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School Board members trade barbs

Besides the back-and-forth between Mary Russell and Nancy Bostock, candidates touch on several issues.

By THOMAS C. TOBIN and DONNA WINCHESTER
Published August 25, 2006


LARGO - In their last major encounter before the Sept. 5 election, candidates for Pinellas School Board on Thursday squared off over employee morale, desegregation, the board's relationship to the superintendent and several other topics.

Though the campaign forum was often marked by similar answers, current board members Mary Russell and Nancy Bostock aimed a few pointed remarks at each other.

Bostock referred indirectly to Russell as one of three board members who focused excessively on small details of district budgets.

Russell took Bostock to task for an expensive reading program called "Read 180" that has long been improperly administered, according to a report this week.

Bostock, who was elected to the board in 1998, had "eight long years" to prevent the problems, said Russell, who was elected in 2002.

Whereas Bostock said the board should work as a team to set policy, Russell said problems with Read 180 show that the board has operated "without checks and balances and no mechanism for personal responsibility."

Bostock did not respond about the reading program during the forum, but later said Russell had pushed to retain a similarly flawed Early Success Program for struggling first-grade readers.

Chris Hardman, the third candidate in the District 2 at-large race and a teacher, did not attend the forum because of a school open house.

About 80 people witnessed the forum at the Gus A. Stavros Institute in Largo. It was sponsored by the Pinellas County Council of PTAs.

The five candidates in the at-large District 3 race were asked how desegregation would work after the choice plan's race ratios expire next year.

Marti Folwell called the issue a real conundrum. She said magnet schools are the district's best hope for maintaining racial diversity.

Lew Williams also championed magnet schools but was pessimistic about the district's ability to maintain racial diversity. "Quite frankly, our schools are going to become more racially identifiable," Williams said.

Peggy O'Shea said her experience on the district's choice reform task force has convinced her parents of all races want their children in schools close to home. The question, she said, is whether the district can provide a quality education at all schools.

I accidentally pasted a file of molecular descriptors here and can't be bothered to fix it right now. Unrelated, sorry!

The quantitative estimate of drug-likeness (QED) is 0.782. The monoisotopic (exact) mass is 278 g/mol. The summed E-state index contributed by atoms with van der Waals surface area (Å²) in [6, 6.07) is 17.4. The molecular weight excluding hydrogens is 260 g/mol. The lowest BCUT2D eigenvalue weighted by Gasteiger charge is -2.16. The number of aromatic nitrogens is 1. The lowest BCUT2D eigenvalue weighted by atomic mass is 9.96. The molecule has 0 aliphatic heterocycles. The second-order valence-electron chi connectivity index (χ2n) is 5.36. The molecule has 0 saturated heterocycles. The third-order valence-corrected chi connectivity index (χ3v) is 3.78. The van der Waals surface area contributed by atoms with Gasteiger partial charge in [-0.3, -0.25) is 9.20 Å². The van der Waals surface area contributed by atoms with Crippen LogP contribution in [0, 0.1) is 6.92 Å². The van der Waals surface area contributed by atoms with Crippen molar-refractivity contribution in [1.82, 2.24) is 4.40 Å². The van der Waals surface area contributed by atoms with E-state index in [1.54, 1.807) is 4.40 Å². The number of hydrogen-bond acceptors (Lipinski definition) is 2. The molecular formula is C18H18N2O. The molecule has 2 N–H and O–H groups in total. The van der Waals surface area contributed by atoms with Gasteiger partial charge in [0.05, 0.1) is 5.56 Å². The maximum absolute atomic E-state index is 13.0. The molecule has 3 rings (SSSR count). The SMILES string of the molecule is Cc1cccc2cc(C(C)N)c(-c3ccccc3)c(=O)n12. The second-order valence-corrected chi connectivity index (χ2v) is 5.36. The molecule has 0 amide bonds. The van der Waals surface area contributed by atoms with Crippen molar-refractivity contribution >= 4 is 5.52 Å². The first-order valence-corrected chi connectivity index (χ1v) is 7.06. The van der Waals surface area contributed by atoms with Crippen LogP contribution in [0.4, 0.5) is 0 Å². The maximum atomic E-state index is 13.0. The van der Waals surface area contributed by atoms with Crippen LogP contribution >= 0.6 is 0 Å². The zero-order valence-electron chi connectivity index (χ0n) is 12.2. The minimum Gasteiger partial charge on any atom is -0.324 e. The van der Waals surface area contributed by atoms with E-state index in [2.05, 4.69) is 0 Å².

Anne Scofield said school clusters across the county would give all families access to quality schools and allow parents to be more connected to their children's schools.

But Sean O'Flannery questioned the need for diversity. "The simple thing is I believe in neighborhood schools," he said. "Why are we busing students five schools away to (conduct) a social experiment?"

Asked how they would improve teacher morale, several candidates in the south county District 7 race said it was a question of respect.

"We need to value teacher input," Jennifer Crockett said. "We need to value their opinions."

Crockett, Mary Brown and Ray Tampa agreed the district should offer incentives for teachers who work in high-poverty schools.

"Up-county, they don't work as hard in some respects as down-county," Tampa said.

Minetha Morris said the district needs put teacher suggestions into practice. "We need to get back to listening," she said.

Sheldon Schwartz said morale suffers when the board undercuts the superintendent's authority. He said he would draw a bright line between the responsibilities of the board and the superintendent.

The candidates in the midcounty District 6 race were asked what single aspect of the school system they would like to see improved over the next five years.

Veteran board member Linda Lerner said she would focus on improving vocational education. Pinellas does a good job educating its college-bound students, she said, but needs to give more options to students who aren't college bound.

District 6 challenger Jack Killingsworth said he would like to focus on science or math, but identified reading as the top priority. The other challenger, Carl Neumann, said "I think it's important that we motivate children to want to read."

[Last modified August 25, 2006, 07:22:15]


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